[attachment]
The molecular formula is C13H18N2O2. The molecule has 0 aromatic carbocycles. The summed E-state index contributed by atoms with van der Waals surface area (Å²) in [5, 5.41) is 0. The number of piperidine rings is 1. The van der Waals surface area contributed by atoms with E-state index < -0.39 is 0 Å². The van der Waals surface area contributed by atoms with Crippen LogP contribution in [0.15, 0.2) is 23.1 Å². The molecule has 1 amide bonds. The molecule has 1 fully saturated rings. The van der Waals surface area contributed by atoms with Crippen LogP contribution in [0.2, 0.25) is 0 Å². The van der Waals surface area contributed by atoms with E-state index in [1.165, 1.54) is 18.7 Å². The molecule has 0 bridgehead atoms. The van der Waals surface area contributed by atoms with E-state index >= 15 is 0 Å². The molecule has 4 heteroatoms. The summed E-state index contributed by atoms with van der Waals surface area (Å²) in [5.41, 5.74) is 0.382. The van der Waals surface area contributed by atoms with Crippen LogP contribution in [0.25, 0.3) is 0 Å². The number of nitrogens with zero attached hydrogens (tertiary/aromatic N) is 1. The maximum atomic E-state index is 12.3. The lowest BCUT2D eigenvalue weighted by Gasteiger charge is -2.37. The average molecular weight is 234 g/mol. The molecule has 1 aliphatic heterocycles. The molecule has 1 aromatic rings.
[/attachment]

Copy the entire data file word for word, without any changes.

The molecular formula is C13H18N2O2. The molecule has 0 aromatic carbocycles. The summed E-state index contributed by atoms with van der Waals surface area (Å²) in [5, 5.41) is 0. The number of piperidine rings is 1. The van der Waals surface area contributed by atoms with E-state index < -0.39 is 0 Å². The van der Waals surface area contributed by atoms with Crippen LogP contribution in [0.15, 0.2) is 23.1 Å². The molecule has 1 amide bonds. The molecule has 1 fully saturated rings. The van der Waals surface area contributed by atoms with Crippen LogP contribution in [0.2, 0.25) is 0 Å². The van der Waals surface area contributed by atoms with E-state index in [1.165, 1.54) is 18.7 Å². The molecule has 0 bridgehead atoms. The van der Waals surface area contributed by atoms with E-state index >= 15 is 0 Å². The molecule has 4 heteroatoms. The summed E-state index contributed by atoms with van der Waals surface area (Å²) in [5.41, 5.74) is 0.382. The van der Waals surface area contributed by atoms with Crippen LogP contribution in [0.25, 0.3) is 0 Å². The number of nitrogens with zero attached hydrogens (tertiary/aromatic N) is 1. The maximum atomic E-state index is 12.3. The lowest BCUT2D eigenvalue weighted by Gasteiger charge is -2.37. The average molecular weight is 234 g/mol. The molecule has 1 aliphatic heterocycles. The molecule has 1 aromatic rings.